NORD is very grateful to David H. McDermott, MD, Laboratory of Molecular Immunology, National Institute of Allergy and Infectious Diseases, National Institutes of Health, for assistance in the preparation of this report.
Synonyms of WHIM Syndrome
- warts, hypogammaglobulinemia, infections and myelokathexis syndrome
- No subdivisions found.
WHIM syndrome is a rare primary immunodeficiency disorder, which are disorders in which the body’s immune system does not function properly. WHIM is an acronym for some of the characteristic symptoms of the disorder - (w)arts, (h)ypogammaglobulinemia, (i)nfections, and (m)yelokathexis. Individuals with WHIM syndrome are more susceptible to potentially life-threatening bacterial infections. To a lesser extent, they are also predisposed to viral infections. Affected individuals are particularly susceptible to human papillomavirus (HPV), which can cause skin and genital warts and potentially lead to cancer. Affected individuals have extremely low levels of certain white bloods (neutrophils) in the blood (neutropenia). In most cases, WHIM syndrome is caused by mutations of the CXCR4 gene. This mutation is inherited as an autosomal dominant trait.
WHIM syndrome is a primary immunodeficiency disorder, one of a group of disorders characterized by irregularities in the cell development and/or cell maturation process of the immune system. The immune system is divided into several components, the combined actions of which are responsible for defending against infectious agents. The T cell system (cell-mediated immune response) contributes to fighting several viruses, some bacteria and yeast and fungi. The B cell system (humoral immune response) fights infection caused by other viruses and bacteria. It does so by secreting immune factors called antibodies (also known as immunoglobulins) into the fluid portion of the blood (serum) and body secretions (e.g. saliva). There are five classes of immunoglobulins (Ig) known as IgA, IgD, IgE, IgG, and IgM. Antibodies can directly kill microorganisms or coat them so they are more easily destroyed by white blood cells.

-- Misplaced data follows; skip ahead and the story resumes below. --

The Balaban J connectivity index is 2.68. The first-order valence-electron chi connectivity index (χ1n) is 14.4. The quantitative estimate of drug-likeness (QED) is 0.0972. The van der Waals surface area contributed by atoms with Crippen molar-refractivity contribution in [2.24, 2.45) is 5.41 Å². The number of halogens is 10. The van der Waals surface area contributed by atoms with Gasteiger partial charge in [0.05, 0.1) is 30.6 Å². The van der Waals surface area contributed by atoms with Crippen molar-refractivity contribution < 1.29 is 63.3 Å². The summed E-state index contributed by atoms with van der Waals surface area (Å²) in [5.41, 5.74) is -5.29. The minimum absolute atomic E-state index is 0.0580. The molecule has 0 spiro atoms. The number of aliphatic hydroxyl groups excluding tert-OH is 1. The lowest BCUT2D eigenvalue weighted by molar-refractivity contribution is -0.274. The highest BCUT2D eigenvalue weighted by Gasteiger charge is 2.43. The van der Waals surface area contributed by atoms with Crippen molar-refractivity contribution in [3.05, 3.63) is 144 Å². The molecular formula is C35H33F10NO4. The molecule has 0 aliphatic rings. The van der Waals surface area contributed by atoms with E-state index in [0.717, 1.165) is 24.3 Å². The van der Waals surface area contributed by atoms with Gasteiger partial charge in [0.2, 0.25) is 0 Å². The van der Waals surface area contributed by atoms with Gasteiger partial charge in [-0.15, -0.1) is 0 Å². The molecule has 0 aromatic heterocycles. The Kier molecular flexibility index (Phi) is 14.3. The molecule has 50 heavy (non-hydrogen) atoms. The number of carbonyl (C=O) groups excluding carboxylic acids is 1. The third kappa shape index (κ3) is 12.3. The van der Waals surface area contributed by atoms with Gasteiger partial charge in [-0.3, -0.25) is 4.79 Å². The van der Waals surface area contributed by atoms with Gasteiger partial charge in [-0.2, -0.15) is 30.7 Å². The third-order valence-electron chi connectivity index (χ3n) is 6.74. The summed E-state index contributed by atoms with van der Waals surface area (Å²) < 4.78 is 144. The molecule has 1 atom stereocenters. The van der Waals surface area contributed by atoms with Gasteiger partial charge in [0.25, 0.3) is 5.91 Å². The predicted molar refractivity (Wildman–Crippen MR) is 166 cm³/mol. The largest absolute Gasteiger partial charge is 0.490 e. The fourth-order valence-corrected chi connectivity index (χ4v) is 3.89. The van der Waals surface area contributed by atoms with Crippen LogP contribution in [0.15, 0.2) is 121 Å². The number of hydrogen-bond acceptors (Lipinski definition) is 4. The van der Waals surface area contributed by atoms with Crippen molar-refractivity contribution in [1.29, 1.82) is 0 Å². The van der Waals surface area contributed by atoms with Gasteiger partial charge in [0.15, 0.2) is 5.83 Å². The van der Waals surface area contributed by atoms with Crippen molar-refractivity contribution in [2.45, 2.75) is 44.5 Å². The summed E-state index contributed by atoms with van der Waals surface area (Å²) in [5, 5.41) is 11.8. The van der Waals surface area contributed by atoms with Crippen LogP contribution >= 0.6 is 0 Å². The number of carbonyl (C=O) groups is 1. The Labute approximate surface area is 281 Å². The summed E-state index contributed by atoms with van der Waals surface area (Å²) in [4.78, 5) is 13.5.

The symptoms of WHIM syndrome can vary greatly from one individual to another. Some individuals may have mild expression of the disorder; others may develop potentially life-threatening complications. Additionally, several factors including the small number of identified cases, the lack of large clinical studies, and the possibility of other genes influencing the disease outcome prevent physicians from developing a perfectly accurate picture of associated symptoms and prognosis.
Generally, symptoms first appear in early childhood when most children experience repeated bacterial infections that can be mild or severe, but usually respond promptly to antibiotic therapy. The number and frequency of infections can vary greatly from one individual to another. Common infections in children with WHIM syndrome include recurrent middle ear infections (otitis media), infection of the skin and underlying tissue (cellulitis, impetigo, folliculitis, and abscess), bacterial pneumonia, sinusitis, painful infections of the joints (septic arthritis), dental cavities, and infection of the gums (periodontitis). Bone infection (osteomyelitis), urinary tract infections, and infection of the membranes covering the brain (meningitis) have also been reported.
Chronic infections can potentially cause additional symptoms. For example, some individuals who experience repeated ear infections may experience hearing loss. Dental infections can lead to tooth loss. Some individuals who experience repeated episodes of pneumonia may eventually develop destruction and widening of the airway tubes that carry air in and out of the lungs (bronchiectasis). Bronchiecstasis can further lead to repeated lung infections and potentially serious complications including respiratory failure, lung collapse (atelectasis), and heart failure. Some affected individuals have developed colonization of their respiratory tract with bacterial organisms such as Pseudomonas and Stenotrophomonas common in another genetic disorder called cystic fibrosis.